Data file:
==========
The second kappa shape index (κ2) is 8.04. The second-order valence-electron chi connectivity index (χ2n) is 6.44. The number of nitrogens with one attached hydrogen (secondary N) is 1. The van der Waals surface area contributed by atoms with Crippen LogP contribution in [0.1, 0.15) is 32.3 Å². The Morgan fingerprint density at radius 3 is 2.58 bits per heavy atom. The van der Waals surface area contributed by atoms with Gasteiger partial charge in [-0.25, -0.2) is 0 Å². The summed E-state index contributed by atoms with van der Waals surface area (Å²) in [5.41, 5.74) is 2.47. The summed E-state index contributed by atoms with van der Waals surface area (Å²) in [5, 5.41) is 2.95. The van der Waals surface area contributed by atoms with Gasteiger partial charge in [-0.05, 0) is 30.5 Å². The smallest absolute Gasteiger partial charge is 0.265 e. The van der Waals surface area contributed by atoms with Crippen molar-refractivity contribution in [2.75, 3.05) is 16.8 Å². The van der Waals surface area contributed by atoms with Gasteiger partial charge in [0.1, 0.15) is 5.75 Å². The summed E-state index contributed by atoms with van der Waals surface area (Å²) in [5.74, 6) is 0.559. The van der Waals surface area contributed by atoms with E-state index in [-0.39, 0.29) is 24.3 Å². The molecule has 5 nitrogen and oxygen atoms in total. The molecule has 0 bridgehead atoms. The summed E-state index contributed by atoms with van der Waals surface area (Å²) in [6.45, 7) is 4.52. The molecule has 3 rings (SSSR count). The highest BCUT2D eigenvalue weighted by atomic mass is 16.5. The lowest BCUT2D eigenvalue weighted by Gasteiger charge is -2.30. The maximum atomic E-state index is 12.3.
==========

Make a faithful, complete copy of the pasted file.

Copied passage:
The second kappa shape index (κ2) is 8.04. The second-order valence-electron chi connectivity index (χ2n) is 6.44. The number of nitrogens with one attached hydrogen (secondary N) is 1. The van der Waals surface area contributed by atoms with Crippen LogP contribution in [0.1, 0.15) is 32.3 Å². The Morgan fingerprint density at radius 3 is 2.58 bits per heavy atom. The van der Waals surface area contributed by atoms with Gasteiger partial charge in [-0.25, -0.2) is 0 Å². The summed E-state index contributed by atoms with van der Waals surface area (Å²) in [5.41, 5.74) is 2.47. The summed E-state index contributed by atoms with van der Waals surface area (Å²) in [5, 5.41) is 2.95. The van der Waals surface area contributed by atoms with Gasteiger partial charge in [-0.05, 0) is 30.5 Å². The smallest absolute Gasteiger partial charge is 0.265 e. The van der Waals surface area contributed by atoms with Crippen molar-refractivity contribution in [2.75, 3.05) is 16.8 Å². The van der Waals surface area contributed by atoms with Gasteiger partial charge in [0.1, 0.15) is 5.75 Å². The summed E-state index contributed by atoms with van der Waals surface area (Å²) in [5.74, 6) is 0.559. The van der Waals surface area contributed by atoms with E-state index in [-0.39, 0.29) is 24.3 Å². The molecule has 5 nitrogen and oxygen atoms in total. The molecule has 0 bridgehead atoms. The summed E-state index contributed by atoms with van der Waals surface area (Å²) in [6.45, 7) is 4.52. The molecule has 3 rings (SSSR count). The highest BCUT2D eigenvalue weighted by atomic mass is 16.5. The lowest BCUT2D eigenvalue weighted by Gasteiger charge is -2.30. The maximum atomic E-state index is 12.3.